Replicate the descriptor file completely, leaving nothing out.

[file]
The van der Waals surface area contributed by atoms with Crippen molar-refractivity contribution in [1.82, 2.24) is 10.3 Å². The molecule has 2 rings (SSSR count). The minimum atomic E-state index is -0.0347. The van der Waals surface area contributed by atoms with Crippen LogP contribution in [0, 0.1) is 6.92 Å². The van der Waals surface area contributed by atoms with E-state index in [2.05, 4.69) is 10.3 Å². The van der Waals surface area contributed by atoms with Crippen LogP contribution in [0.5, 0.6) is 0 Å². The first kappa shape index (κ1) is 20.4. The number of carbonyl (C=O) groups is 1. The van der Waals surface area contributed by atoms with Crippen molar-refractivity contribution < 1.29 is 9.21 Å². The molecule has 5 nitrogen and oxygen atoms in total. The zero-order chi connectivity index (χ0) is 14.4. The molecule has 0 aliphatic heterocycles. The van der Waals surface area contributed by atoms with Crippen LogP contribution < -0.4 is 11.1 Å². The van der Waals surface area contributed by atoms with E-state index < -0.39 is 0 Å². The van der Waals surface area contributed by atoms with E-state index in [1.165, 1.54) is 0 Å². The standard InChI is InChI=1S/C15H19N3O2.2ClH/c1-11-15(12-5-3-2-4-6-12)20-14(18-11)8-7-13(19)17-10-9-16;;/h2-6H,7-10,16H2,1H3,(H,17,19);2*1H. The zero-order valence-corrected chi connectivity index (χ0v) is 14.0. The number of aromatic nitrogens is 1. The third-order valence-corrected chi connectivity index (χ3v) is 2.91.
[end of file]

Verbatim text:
The van der Waals surface area contributed by atoms with Crippen molar-refractivity contribution in [1.82, 2.24) is 10.3 Å². The molecule has 2 rings (SSSR count). The minimum atomic E-state index is -0.0347. The van der Waals surface area contributed by atoms with Crippen LogP contribution in [0, 0.1) is 6.92 Å². The van der Waals surface area contributed by atoms with E-state index in [2.05, 4.69) is 10.3 Å². The van der Waals surface area contributed by atoms with Crippen LogP contribution in [0.5, 0.6) is 0 Å². The first kappa shape index (κ1) is 20.4. The number of carbonyl (C=O) groups is 1. The van der Waals surface area contributed by atoms with Crippen molar-refractivity contribution < 1.29 is 9.21 Å². The molecule has 5 nitrogen and oxygen atoms in total. The zero-order chi connectivity index (χ0) is 14.4. The molecule has 0 aliphatic heterocycles. The van der Waals surface area contributed by atoms with Crippen LogP contribution < -0.4 is 11.1 Å². The van der Waals surface area contributed by atoms with E-state index < -0.39 is 0 Å². The van der Waals surface area contributed by atoms with E-state index in [1.165, 1.54) is 0 Å². The standard InChI is InChI=1S/C15H19N3O2.2ClH/c1-11-15(12-5-3-2-4-6-12)20-14(18-11)8-7-13(19)17-10-9-16;;/h2-6H,7-10,16H2,1H3,(H,17,19);2*1H. The zero-order valence-corrected chi connectivity index (χ0v) is 14.0. The number of aromatic nitrogens is 1. The third-order valence-corrected chi connectivity index (χ3v) is 2.91.